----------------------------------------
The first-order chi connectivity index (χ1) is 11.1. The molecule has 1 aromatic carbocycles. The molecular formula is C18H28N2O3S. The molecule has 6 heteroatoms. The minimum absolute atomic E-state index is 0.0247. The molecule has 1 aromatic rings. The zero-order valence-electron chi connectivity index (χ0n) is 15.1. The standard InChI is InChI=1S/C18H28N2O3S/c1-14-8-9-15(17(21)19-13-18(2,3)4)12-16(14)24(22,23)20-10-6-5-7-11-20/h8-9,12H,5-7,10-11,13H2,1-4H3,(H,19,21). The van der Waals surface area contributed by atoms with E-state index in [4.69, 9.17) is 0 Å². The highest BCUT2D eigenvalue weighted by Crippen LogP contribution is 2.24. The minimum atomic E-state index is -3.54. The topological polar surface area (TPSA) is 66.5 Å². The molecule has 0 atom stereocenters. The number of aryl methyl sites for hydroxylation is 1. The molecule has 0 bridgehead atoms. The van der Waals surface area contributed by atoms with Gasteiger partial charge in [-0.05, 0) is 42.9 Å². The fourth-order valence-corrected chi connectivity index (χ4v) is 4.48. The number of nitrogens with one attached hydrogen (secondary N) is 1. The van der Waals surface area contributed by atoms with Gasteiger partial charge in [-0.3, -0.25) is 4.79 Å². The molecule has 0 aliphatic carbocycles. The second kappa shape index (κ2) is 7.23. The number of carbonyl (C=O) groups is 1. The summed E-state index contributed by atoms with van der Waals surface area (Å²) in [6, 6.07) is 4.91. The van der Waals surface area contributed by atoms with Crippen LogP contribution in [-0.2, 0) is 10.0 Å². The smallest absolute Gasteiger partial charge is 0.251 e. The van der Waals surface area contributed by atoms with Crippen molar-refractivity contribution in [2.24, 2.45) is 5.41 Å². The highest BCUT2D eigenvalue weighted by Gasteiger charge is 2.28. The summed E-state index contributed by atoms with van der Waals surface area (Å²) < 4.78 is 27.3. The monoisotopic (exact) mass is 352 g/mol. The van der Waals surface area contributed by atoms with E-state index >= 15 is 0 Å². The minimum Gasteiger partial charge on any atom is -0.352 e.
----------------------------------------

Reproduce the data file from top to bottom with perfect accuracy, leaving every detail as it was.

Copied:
The first-order chi connectivity index (χ1) is 11.1. The molecule has 1 aromatic carbocycles. The molecular formula is C18H28N2O3S. The molecule has 6 heteroatoms. The minimum absolute atomic E-state index is 0.0247. The molecule has 1 aromatic rings. The zero-order valence-electron chi connectivity index (χ0n) is 15.1. The standard InChI is InChI=1S/C18H28N2O3S/c1-14-8-9-15(17(21)19-13-18(2,3)4)12-16(14)24(22,23)20-10-6-5-7-11-20/h8-9,12H,5-7,10-11,13H2,1-4H3,(H,19,21). The van der Waals surface area contributed by atoms with E-state index in [4.69, 9.17) is 0 Å². The highest BCUT2D eigenvalue weighted by Crippen LogP contribution is 2.24. The minimum atomic E-state index is -3.54. The topological polar surface area (TPSA) is 66.5 Å². The molecule has 0 atom stereocenters. The number of aryl methyl sites for hydroxylation is 1. The molecule has 0 bridgehead atoms. The van der Waals surface area contributed by atoms with Gasteiger partial charge in [-0.05, 0) is 42.9 Å². The fourth-order valence-corrected chi connectivity index (χ4v) is 4.48. The number of nitrogens with one attached hydrogen (secondary N) is 1. The van der Waals surface area contributed by atoms with Gasteiger partial charge in [-0.3, -0.25) is 4.79 Å². The molecule has 0 aliphatic carbocycles. The second kappa shape index (κ2) is 7.23. The number of carbonyl (C=O) groups is 1. The summed E-state index contributed by atoms with van der Waals surface area (Å²) in [6, 6.07) is 4.91. The van der Waals surface area contributed by atoms with Crippen LogP contribution in [-0.2, 0) is 10.0 Å². The smallest absolute Gasteiger partial charge is 0.251 e. The van der Waals surface area contributed by atoms with Crippen molar-refractivity contribution in [2.24, 2.45) is 5.41 Å². The highest BCUT2D eigenvalue weighted by Gasteiger charge is 2.28. The summed E-state index contributed by atoms with van der Waals surface area (Å²) < 4.78 is 27.3. The monoisotopic (exact) mass is 352 g/mol. The van der Waals surface area contributed by atoms with E-state index >= 15 is 0 Å². The minimum Gasteiger partial charge on any atom is -0.352 e.